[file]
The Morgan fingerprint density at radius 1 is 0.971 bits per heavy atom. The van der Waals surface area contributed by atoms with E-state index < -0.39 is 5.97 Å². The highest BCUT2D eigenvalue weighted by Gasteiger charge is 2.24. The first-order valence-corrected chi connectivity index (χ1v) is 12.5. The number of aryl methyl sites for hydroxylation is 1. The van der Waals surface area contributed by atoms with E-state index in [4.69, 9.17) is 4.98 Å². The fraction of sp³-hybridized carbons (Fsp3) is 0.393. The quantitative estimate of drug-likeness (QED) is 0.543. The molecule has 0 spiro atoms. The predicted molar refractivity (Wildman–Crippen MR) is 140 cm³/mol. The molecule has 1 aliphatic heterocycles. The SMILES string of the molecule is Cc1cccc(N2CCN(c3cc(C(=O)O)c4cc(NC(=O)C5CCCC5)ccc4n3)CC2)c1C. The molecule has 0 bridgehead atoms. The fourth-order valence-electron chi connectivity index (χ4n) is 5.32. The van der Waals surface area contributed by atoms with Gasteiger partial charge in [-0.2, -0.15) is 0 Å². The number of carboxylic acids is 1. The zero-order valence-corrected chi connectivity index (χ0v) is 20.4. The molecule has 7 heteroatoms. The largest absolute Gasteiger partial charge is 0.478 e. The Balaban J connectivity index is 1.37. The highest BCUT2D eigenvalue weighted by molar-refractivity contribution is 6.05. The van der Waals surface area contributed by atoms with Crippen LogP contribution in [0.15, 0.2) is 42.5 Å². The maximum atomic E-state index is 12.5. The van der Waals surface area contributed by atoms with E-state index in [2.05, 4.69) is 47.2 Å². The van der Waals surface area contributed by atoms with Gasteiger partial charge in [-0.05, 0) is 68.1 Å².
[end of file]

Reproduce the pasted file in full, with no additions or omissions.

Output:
The Morgan fingerprint density at radius 1 is 0.971 bits per heavy atom. The van der Waals surface area contributed by atoms with E-state index < -0.39 is 5.97 Å². The highest BCUT2D eigenvalue weighted by Gasteiger charge is 2.24. The first-order valence-corrected chi connectivity index (χ1v) is 12.5. The number of aryl methyl sites for hydroxylation is 1. The van der Waals surface area contributed by atoms with E-state index in [4.69, 9.17) is 4.98 Å². The fraction of sp³-hybridized carbons (Fsp3) is 0.393. The quantitative estimate of drug-likeness (QED) is 0.543. The molecule has 0 spiro atoms. The predicted molar refractivity (Wildman–Crippen MR) is 140 cm³/mol. The molecule has 1 aliphatic heterocycles. The SMILES string of the molecule is Cc1cccc(N2CCN(c3cc(C(=O)O)c4cc(NC(=O)C5CCCC5)ccc4n3)CC2)c1C. The molecule has 0 bridgehead atoms. The fourth-order valence-electron chi connectivity index (χ4n) is 5.32. The van der Waals surface area contributed by atoms with Gasteiger partial charge in [-0.2, -0.15) is 0 Å². The number of carboxylic acids is 1. The zero-order valence-corrected chi connectivity index (χ0v) is 20.4. The molecule has 7 heteroatoms. The largest absolute Gasteiger partial charge is 0.478 e. The Balaban J connectivity index is 1.37. The highest BCUT2D eigenvalue weighted by molar-refractivity contribution is 6.05. The van der Waals surface area contributed by atoms with Crippen LogP contribution in [0.15, 0.2) is 42.5 Å². The maximum atomic E-state index is 12.5. The van der Waals surface area contributed by atoms with E-state index in [2.05, 4.69) is 47.2 Å². The van der Waals surface area contributed by atoms with Gasteiger partial charge in [-0.05, 0) is 68.1 Å².